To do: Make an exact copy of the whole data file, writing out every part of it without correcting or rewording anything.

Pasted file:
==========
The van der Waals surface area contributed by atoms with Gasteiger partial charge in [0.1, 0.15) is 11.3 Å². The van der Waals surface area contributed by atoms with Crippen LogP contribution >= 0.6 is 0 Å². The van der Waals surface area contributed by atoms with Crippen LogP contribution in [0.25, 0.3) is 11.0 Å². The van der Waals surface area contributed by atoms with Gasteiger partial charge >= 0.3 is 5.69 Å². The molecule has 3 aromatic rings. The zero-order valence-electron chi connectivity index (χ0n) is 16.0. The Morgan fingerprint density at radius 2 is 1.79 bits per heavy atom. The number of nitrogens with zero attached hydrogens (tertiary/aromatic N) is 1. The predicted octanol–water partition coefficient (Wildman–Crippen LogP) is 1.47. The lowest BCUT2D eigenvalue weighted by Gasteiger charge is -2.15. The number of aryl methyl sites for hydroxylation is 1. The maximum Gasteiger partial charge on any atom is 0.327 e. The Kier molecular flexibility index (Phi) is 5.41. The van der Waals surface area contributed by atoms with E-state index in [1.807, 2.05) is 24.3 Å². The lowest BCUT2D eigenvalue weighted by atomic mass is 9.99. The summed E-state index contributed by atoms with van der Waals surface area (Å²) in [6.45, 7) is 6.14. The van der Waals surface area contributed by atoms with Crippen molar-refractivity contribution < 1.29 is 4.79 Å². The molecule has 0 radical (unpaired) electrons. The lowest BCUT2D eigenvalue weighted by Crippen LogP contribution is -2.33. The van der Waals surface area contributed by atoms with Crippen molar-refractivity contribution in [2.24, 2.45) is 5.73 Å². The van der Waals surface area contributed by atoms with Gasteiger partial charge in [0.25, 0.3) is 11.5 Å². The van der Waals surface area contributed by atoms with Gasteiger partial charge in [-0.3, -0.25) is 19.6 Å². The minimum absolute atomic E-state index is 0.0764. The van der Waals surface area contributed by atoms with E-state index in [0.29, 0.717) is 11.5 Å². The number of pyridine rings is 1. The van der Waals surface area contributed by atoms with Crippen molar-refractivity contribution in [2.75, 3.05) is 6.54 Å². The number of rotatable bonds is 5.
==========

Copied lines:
The van der Waals surface area contributed by atoms with Gasteiger partial charge in [0.1, 0.15) is 11.3 Å². The van der Waals surface area contributed by atoms with Crippen LogP contribution >= 0.6 is 0 Å². The van der Waals surface area contributed by atoms with Crippen LogP contribution in [0.25, 0.3) is 11.0 Å². The van der Waals surface area contributed by atoms with Gasteiger partial charge >= 0.3 is 5.69 Å². The molecule has 3 aromatic rings. The zero-order valence-electron chi connectivity index (χ0n) is 16.0. The Morgan fingerprint density at radius 2 is 1.79 bits per heavy atom. The number of nitrogens with zero attached hydrogens (tertiary/aromatic N) is 1. The predicted octanol–water partition coefficient (Wildman–Crippen LogP) is 1.47. The lowest BCUT2D eigenvalue weighted by Gasteiger charge is -2.15. The number of aryl methyl sites for hydroxylation is 1. The maximum Gasteiger partial charge on any atom is 0.327 e. The Kier molecular flexibility index (Phi) is 5.41. The van der Waals surface area contributed by atoms with E-state index in [1.807, 2.05) is 24.3 Å². The lowest BCUT2D eigenvalue weighted by atomic mass is 9.99. The summed E-state index contributed by atoms with van der Waals surface area (Å²) in [6.45, 7) is 6.14. The van der Waals surface area contributed by atoms with Crippen molar-refractivity contribution < 1.29 is 4.79 Å². The molecule has 0 radical (unpaired) electrons. The lowest BCUT2D eigenvalue weighted by Crippen LogP contribution is -2.33. The van der Waals surface area contributed by atoms with Crippen molar-refractivity contribution in [2.24, 2.45) is 5.73 Å². The van der Waals surface area contributed by atoms with Gasteiger partial charge in [0.25, 0.3) is 11.5 Å². The van der Waals surface area contributed by atoms with Gasteiger partial charge in [-0.3, -0.25) is 19.6 Å². The minimum absolute atomic E-state index is 0.0764. The van der Waals surface area contributed by atoms with E-state index in [0.29, 0.717) is 11.5 Å². The number of pyridine rings is 1. The van der Waals surface area contributed by atoms with Crippen molar-refractivity contribution in [2.75, 3.05) is 6.54 Å². The number of rotatable bonds is 5.